Opéra de Nice

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Southern façade of the opera

The Opéra de Nice is the principal opera venue in Nice, France.[1]

It offers three types of performances: operas, ballets and classical concerts ; and houses the Ballet Nice Méditerrannée and the Nice Philharmonic Orchestra.

History[edit]

The “petit théâtre en bois” (wooden theatre) was first created in 1776 by Marquess Alli-Maccarani. Sold in 1787 to a group of gentry,[2] it reopened in 1790 under the name “Théâtre Royal”.

In 1826, the city of Nice, encouraged by King Charles Félix, bought it from its owners and had it demolished and rebuilt. It was inaugurated in 1828 with Giovanni Pacini's Il Barone di Bolsheim.

In 1856, a great ball was organized in the honour of King Victor Emmanuel II.

In 1860, Napoleon III was invited to attend an evening at the Théâtre Royal. For this special occasion, Johann Strauss led the orchestra. The same year, the theatre became the “Théâtre Impérial”. In 1864, Napoleon III returned, accompanied by Tsar Alexander II of Russia. In 1868, Louis II, Duke of Bavaria attended a performance of Cendrillon. The Théâtre Royal was renamed “Théâtre Municipal” in 1870.

On Wednesday, March 23rd 1881, as the opera Lucia di Lammermoor began, a gas leak started a huge fire. The fire was controlled the next day but there was nothing left of the theatre. Three siblings of Marjory Kennedy-Fraser died in the fire: Lizzie, Kate and James (soprano, contralto and baritone respectively). The city of Nice immediately decided to rebuild another theatre on the same site. It was designed by architect François Aune with the apparent approval of Charles Garnier, the architect of the Paris Opera.[2] On February 7th 1885, the Théâtre Municipal re-opened with Verdi’s Aida.[3] Over the following years it hosted the French stage premieres of operas such as A Life for the Tsar, Eugene Onegin, La Gioconda, Manon Lescaut, Marie-Magdeleine, Katerina Ismailova and Elegy for Young Lovers.[2] Artistic directors included Edoardo Sonzogno (1887-88), Raoul Gunsbourg (1889-91) and Ferdinand Aymé (1950-82). Musical directors included Alexandre Luigini (1888-89 and 1897-98), Albert Wolff (1930-32 and 1934-37), Antonio de Almeida (1976-78) and Pierre Dervaux (1978-82).[2]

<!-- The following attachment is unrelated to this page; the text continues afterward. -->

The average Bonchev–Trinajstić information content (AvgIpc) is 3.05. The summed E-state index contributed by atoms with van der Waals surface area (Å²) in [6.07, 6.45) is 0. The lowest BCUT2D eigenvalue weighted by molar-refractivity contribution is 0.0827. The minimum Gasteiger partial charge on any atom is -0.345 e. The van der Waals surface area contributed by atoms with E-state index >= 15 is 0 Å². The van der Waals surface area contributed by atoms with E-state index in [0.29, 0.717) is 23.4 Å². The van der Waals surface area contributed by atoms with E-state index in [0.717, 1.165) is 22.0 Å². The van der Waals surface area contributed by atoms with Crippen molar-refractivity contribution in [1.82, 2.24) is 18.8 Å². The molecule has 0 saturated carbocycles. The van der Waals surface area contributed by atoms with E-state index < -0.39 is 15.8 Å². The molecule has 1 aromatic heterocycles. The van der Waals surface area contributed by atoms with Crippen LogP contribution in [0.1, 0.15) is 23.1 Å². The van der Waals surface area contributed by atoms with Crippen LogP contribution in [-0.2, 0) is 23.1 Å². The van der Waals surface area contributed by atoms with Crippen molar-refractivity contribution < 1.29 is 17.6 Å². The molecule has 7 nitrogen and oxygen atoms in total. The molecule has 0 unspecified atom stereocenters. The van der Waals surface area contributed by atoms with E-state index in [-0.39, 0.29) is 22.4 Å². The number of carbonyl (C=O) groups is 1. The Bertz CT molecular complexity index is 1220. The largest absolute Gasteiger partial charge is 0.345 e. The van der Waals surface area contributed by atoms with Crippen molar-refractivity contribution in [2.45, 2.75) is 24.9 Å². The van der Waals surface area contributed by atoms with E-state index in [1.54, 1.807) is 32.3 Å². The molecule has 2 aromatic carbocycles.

In 1902, it was named Opéra de Nice and is today referred to as Opéra Nice Côte d’Azur.

With the support of the Médecin family of Nice, the house flourished, attracting major singers and directors in opera, but despite the efforts of Jean-Albert Cartier from 1994-1997, the importance of the house declined.[3]

21st century[edit]

From 2001 to 2009 the director-general was the Belgian producer Paul-Émile Fourny. He was succeeded by Jacques Hédouin, with a policy of closer working with the Opéra de Monte-Carlo, as well as closer collaboration with the two regional orchestras, the Orchestre Philharmonique de Nice and the Orchestre régional de Cannes-Provence-Alpes-Côte-d’Azur.[4]

In November 2012, Marc Adam became the new artistic director of the opera. The same month tenor Jonas Kaufmann performed there. Adam departed in 2015 to be replaced by Eric Chevalier.[3]

The Diacosmie is the workshop of the Opéra de Nice, where everything from costumes to sets is created. The building also houses rehearsal rooms for the Nice Philharmonic Orchestra and the Ballet Nice Méditerrannée.

References[edit]

  1. ^ Opéra de Nice official website
  2. ^ a b c d Pâris, Alain. Opéra de Nice. In: Dictionnaire des interprètes. Éditions Robert Laffont, Paris, 1995, p1152-53.
  3. ^ a b c Alexandre. Ivan A. Nice pour mémoire. Diapason 649, September 2016, p9.
  4. ^ Fauchet B. Nice people. Diapason 572S, September 2009, p9.

Coordinates: 43°41′44″N 7°16′21″E / 43.69556°N 7.27250°E / 43.69556; 7.27250